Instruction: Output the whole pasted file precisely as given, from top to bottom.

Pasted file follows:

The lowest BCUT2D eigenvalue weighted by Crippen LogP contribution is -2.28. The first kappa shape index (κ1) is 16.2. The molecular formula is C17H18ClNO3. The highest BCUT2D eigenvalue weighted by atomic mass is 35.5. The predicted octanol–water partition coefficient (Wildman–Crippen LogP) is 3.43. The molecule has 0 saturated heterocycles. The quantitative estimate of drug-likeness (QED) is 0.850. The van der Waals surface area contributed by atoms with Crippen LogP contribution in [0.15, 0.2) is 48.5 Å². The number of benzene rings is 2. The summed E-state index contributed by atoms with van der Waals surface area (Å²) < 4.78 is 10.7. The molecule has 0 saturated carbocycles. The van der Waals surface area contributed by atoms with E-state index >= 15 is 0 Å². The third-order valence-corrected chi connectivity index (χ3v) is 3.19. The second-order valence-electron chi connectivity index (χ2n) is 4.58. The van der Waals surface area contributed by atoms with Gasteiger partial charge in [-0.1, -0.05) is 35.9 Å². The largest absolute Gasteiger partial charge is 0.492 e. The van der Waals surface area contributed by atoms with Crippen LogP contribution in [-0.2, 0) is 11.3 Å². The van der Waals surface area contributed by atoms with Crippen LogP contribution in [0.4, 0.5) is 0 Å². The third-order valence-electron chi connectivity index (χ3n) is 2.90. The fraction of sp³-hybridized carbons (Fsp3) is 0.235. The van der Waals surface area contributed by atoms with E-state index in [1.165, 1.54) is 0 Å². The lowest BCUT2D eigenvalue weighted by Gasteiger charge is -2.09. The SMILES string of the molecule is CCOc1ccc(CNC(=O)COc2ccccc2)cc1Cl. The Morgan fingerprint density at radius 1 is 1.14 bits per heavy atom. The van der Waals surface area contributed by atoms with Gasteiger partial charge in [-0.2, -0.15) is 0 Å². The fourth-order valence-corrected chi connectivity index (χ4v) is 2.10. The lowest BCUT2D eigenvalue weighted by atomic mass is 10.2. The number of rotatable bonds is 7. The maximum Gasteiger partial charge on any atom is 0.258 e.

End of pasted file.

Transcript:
The lowest BCUT2D eigenvalue weighted by Crippen LogP contribution is -2.28. The first kappa shape index (κ1) is 16.2. The molecular formula is C17H18ClNO3. The highest BCUT2D eigenvalue weighted by atomic mass is 35.5. The predicted octanol–water partition coefficient (Wildman–Crippen LogP) is 3.43. The molecule has 0 saturated heterocycles. The quantitative estimate of drug-likeness (QED) is 0.850. The van der Waals surface area contributed by atoms with Crippen LogP contribution in [0.15, 0.2) is 48.5 Å². The number of benzene rings is 2. The summed E-state index contributed by atoms with van der Waals surface area (Å²) < 4.78 is 10.7. The molecule has 0 saturated carbocycles. The van der Waals surface area contributed by atoms with E-state index >= 15 is 0 Å². The third-order valence-corrected chi connectivity index (χ3v) is 3.19. The second-order valence-electron chi connectivity index (χ2n) is 4.58. The van der Waals surface area contributed by atoms with Gasteiger partial charge in [-0.1, -0.05) is 35.9 Å². The largest absolute Gasteiger partial charge is 0.492 e. The van der Waals surface area contributed by atoms with Crippen LogP contribution in [-0.2, 0) is 11.3 Å². The van der Waals surface area contributed by atoms with Crippen LogP contribution in [0.4, 0.5) is 0 Å². The third-order valence-electron chi connectivity index (χ3n) is 2.90. The fraction of sp³-hybridized carbons (Fsp3) is 0.235. The van der Waals surface area contributed by atoms with E-state index in [1.165, 1.54) is 0 Å². The lowest BCUT2D eigenvalue weighted by Gasteiger charge is -2.09. The SMILES string of the molecule is CCOc1ccc(CNC(=O)COc2ccccc2)cc1Cl. The Morgan fingerprint density at radius 1 is 1.14 bits per heavy atom. The van der Waals surface area contributed by atoms with Gasteiger partial charge in [-0.2, -0.15) is 0 Å². The fourth-order valence-corrected chi connectivity index (χ4v) is 2.10. The lowest BCUT2D eigenvalue weighted by atomic mass is 10.2. The number of rotatable bonds is 7. The maximum Gasteiger partial charge on any atom is 0.258 e.